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The Virginian
03-19-2011, 11:56 PM
This evening I started exploring the world of bbq'ing directly (but high) over the coals, for ribs. The rack was one of the best I have ever cooked. Took forever (I kept the temp around 215 most of the time to avoid burning the rack), but worth the wait.

Any of you brethren doing high direct for ribs at contests? How about the rest of the categories? I know the method has a long history in bbq for briskets and whole hog, but I rarely see anyone outside of a few UDS acicionados taking this approach in competition.

Brett

QansasjayhawQ
03-20-2011, 01:48 AM
I have used what you describe above for my chicken. It should work for ribs too - but that seems like it would take forever as you say - but I'm all for anything that improves my stuff as long as it's permitted . . . Good question!

Contracted Cookers
03-20-2011, 08:01 AM
anybody without and offset.

Balls Casten
03-20-2011, 08:11 AM
I’m not sure what you feel is new there. UDS, trash cans, WSMs all are used in comps. If I’m reading your question correctly, you’re describing a vertical smoker????

The Virginian
03-20-2011, 10:23 AM
Nearly all vertical smokers (including WSMs) use a pan to separate the fire frome the meat. One can take out the pan or other barrier (Eggs use plate setters, for example), but I do not know anyone who actually uses them that way for competition, and was hoping to get a sense of who does and what there experience is. UDS smokers are designed for high direct, but even there I do not know how many use UDS smokers for all four categories (ribs may be particularly tricky in this regard). I think there is a reason that most competitors do not cook high direct having to do with temperature control, the increased chance of having a grease fire, etc. If people have figured out how to cook high direct in competions while avoiding these problems, I just want to know what they are doing.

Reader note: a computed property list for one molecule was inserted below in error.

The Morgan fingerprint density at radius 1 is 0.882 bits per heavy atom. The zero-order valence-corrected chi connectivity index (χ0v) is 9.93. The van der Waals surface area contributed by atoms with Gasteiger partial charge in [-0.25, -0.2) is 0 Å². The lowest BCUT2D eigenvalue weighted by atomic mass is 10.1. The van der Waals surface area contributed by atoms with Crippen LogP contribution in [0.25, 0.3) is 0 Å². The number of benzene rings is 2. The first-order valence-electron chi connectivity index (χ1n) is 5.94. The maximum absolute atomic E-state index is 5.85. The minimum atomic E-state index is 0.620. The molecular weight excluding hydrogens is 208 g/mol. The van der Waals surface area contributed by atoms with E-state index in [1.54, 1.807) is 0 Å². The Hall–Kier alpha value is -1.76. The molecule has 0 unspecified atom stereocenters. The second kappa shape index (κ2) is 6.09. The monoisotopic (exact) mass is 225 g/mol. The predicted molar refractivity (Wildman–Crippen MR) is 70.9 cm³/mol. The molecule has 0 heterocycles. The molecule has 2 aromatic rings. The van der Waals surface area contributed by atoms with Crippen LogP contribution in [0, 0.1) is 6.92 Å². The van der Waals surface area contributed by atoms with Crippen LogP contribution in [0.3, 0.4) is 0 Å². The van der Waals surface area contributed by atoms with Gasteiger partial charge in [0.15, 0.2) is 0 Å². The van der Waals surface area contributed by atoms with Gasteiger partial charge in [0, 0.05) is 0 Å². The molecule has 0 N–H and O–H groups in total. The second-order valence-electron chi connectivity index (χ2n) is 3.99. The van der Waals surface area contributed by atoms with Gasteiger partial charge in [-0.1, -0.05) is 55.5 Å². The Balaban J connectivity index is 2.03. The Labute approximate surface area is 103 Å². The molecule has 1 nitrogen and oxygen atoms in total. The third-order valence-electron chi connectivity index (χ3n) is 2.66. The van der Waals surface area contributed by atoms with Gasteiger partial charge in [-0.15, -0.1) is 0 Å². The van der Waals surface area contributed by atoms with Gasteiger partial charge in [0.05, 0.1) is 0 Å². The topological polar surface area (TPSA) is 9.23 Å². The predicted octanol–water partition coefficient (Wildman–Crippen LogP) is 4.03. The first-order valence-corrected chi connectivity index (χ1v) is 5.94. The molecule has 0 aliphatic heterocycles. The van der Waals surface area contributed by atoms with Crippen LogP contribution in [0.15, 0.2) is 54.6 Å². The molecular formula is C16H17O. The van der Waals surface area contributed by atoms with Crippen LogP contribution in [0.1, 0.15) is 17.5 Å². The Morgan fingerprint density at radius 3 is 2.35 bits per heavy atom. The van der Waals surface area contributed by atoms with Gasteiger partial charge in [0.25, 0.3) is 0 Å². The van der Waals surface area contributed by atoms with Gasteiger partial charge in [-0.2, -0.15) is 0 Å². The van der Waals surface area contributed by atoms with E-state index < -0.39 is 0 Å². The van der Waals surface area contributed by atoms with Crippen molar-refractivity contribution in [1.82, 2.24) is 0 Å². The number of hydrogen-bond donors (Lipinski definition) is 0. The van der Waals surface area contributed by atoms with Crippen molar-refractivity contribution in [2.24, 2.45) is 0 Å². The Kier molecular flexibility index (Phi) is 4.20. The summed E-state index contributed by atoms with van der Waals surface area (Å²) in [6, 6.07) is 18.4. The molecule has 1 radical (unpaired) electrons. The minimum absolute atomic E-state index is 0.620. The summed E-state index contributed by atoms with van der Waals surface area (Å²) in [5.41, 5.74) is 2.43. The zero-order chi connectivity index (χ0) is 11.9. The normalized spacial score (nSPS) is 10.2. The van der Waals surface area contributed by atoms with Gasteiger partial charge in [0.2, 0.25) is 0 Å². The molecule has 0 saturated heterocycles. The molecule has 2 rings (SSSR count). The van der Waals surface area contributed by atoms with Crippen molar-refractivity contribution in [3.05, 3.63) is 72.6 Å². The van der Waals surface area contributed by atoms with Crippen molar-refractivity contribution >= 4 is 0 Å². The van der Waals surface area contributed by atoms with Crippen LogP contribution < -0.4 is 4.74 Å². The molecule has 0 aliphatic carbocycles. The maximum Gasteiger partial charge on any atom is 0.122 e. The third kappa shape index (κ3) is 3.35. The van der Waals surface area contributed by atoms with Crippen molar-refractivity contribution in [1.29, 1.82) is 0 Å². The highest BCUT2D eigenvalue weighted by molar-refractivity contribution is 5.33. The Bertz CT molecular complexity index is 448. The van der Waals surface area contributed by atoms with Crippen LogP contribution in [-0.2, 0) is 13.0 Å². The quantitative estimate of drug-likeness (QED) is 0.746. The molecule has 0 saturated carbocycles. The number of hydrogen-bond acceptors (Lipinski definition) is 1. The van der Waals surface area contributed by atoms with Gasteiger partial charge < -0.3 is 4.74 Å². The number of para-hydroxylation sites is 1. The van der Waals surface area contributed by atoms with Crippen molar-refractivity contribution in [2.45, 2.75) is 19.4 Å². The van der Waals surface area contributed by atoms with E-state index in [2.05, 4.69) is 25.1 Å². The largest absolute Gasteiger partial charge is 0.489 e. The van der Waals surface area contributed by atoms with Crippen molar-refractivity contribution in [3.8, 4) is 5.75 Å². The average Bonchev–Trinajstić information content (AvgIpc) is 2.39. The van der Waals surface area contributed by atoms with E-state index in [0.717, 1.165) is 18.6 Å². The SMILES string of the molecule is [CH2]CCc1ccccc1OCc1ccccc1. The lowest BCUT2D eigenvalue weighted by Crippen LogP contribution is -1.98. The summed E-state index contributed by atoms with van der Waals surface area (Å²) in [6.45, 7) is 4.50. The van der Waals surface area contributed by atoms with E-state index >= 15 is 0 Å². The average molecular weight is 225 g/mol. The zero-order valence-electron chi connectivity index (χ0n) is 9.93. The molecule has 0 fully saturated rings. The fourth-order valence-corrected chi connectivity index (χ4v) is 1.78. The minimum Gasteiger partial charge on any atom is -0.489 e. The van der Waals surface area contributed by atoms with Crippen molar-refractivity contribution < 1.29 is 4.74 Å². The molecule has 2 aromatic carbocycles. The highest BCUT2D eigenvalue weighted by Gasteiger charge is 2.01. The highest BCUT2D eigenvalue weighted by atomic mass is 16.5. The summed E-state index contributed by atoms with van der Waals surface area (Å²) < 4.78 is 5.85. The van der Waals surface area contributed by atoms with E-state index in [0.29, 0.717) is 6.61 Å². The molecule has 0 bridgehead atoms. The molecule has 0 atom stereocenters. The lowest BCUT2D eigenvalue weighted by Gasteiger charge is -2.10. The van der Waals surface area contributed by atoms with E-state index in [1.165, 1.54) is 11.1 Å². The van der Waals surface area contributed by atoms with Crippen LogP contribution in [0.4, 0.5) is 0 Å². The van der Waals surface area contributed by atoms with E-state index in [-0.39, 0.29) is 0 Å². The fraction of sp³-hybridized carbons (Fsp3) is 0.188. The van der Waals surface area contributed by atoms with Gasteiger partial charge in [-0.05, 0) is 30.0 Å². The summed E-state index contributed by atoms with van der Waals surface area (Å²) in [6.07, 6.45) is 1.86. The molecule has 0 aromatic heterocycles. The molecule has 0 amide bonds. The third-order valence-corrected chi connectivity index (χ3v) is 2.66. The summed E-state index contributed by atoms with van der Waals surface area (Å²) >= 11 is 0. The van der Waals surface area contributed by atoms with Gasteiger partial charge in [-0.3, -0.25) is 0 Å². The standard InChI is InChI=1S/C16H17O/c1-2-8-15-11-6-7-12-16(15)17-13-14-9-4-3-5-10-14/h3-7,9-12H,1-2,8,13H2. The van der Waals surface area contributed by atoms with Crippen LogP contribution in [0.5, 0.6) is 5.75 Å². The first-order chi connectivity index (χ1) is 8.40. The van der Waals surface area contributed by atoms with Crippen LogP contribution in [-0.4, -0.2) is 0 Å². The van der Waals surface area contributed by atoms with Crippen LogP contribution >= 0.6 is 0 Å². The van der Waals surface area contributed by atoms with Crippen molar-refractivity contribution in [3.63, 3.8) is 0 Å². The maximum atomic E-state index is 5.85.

Bret

Lake Dogs
03-20-2011, 10:30 AM
Not addressing the direct heat (which I think works fine but guys go to fair efforts to
make certain there's no burning of the bark), but to talk about the high heat you
were referencing. The main key to great ribs is to render all the fat and leave only the
moist/tender meat. I dont think the high heat will render the fat properly, IMHO.

ThomEmery
03-20-2011, 10:58 AM
Did ribs on the Ranch Kettle
Smoked with fire to one side then
added a little fuel and went direct for the finish
nice caramelized sauce

Finney
03-20-2011, 11:58 AM
Not addressing the direct heat (which I think works fine but guys go to fair efforts to
make certain there's no burning of the bark), but to talk about the high heat you
were referencing. The main key to great ribs is to render all the fat and leave only the
moist/tender meat. I dont think the high heat will render the fat properly, IMHO.

You didn't read his post... High refers to height, not heat.
He kept his pit temp around 215

huminie
03-20-2011, 12:47 PM
In the contests I have witnessed, folks cooking ribs on santa maria style grills (which I gather is the sort of thing you are referring to) don't tend to do as well as guys with smokers. A UDS would be similar as well, and I would imagine they fair a better.

My neighbor cooks his ribs on a santa maria style grill in his backyard. Hot and fast...cooked in about 45 mins. Fully cooked, but never "done". I like his grill, but not his barbeque.

Jeff Hughes
03-20-2011, 02:58 PM
I have had eggs since 2003. I have never owned a plate setter. Ribs turn out great.

I'm a one man show, so I don't drag eggs to comps...

4 smokin butts
03-20-2011, 03:14 PM
we have 3 eggs mounted on our trailer {large}do our ribs on them,use plate setters,235degrees,3 sides per egg

msavard
03-20-2011, 09:25 PM
Rendezvous method (Memphis Style Dry Ribs)

325 degrees @ 18" over the coals - Direct Heat - on my WSM
Takes around an hour or so for a rack of babybacks

Goooood ribs.